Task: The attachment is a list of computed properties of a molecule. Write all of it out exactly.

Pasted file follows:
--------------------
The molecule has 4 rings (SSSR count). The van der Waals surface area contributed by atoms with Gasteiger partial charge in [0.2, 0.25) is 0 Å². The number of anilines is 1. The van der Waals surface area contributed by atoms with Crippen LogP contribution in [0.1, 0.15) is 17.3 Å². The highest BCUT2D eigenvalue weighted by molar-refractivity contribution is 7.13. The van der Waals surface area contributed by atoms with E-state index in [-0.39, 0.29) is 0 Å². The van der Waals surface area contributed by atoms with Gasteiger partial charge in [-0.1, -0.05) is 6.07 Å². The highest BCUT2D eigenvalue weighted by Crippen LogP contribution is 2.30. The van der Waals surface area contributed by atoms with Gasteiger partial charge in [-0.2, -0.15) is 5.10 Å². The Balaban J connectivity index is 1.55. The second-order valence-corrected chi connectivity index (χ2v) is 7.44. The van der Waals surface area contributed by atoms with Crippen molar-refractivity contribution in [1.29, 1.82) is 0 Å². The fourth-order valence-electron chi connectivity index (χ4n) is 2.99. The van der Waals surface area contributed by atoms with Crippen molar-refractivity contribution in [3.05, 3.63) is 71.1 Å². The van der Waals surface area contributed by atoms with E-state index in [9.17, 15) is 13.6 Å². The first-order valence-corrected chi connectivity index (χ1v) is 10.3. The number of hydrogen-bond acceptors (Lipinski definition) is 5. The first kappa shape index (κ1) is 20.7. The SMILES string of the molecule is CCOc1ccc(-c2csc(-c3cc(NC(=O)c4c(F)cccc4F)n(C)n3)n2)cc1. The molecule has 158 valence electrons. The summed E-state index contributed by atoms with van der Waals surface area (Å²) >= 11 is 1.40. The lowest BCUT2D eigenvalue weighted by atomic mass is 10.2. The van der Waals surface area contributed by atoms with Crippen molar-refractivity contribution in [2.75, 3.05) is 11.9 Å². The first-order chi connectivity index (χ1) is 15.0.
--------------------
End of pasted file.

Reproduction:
The molecule has 4 rings (SSSR count). The van der Waals surface area contributed by atoms with Gasteiger partial charge in [0.2, 0.25) is 0 Å². The number of anilines is 1. The van der Waals surface area contributed by atoms with Crippen LogP contribution in [0.1, 0.15) is 17.3 Å². The highest BCUT2D eigenvalue weighted by molar-refractivity contribution is 7.13. The van der Waals surface area contributed by atoms with E-state index in [-0.39, 0.29) is 0 Å². The van der Waals surface area contributed by atoms with Gasteiger partial charge in [-0.1, -0.05) is 6.07 Å². The highest BCUT2D eigenvalue weighted by Crippen LogP contribution is 2.30. The van der Waals surface area contributed by atoms with Gasteiger partial charge in [-0.2, -0.15) is 5.10 Å². The Balaban J connectivity index is 1.55. The second-order valence-corrected chi connectivity index (χ2v) is 7.44. The van der Waals surface area contributed by atoms with Crippen molar-refractivity contribution in [1.29, 1.82) is 0 Å². The fourth-order valence-electron chi connectivity index (χ4n) is 2.99. The van der Waals surface area contributed by atoms with Crippen molar-refractivity contribution in [3.05, 3.63) is 71.1 Å². The van der Waals surface area contributed by atoms with E-state index in [9.17, 15) is 13.6 Å². The first-order valence-corrected chi connectivity index (χ1v) is 10.3. The number of hydrogen-bond acceptors (Lipinski definition) is 5. The first kappa shape index (κ1) is 20.7. The SMILES string of the molecule is CCOc1ccc(-c2csc(-c3cc(NC(=O)c4c(F)cccc4F)n(C)n3)n2)cc1. The molecule has 158 valence electrons. The summed E-state index contributed by atoms with van der Waals surface area (Å²) >= 11 is 1.40. The lowest BCUT2D eigenvalue weighted by atomic mass is 10.2. The van der Waals surface area contributed by atoms with Crippen molar-refractivity contribution in [2.75, 3.05) is 11.9 Å². The first-order chi connectivity index (χ1) is 15.0.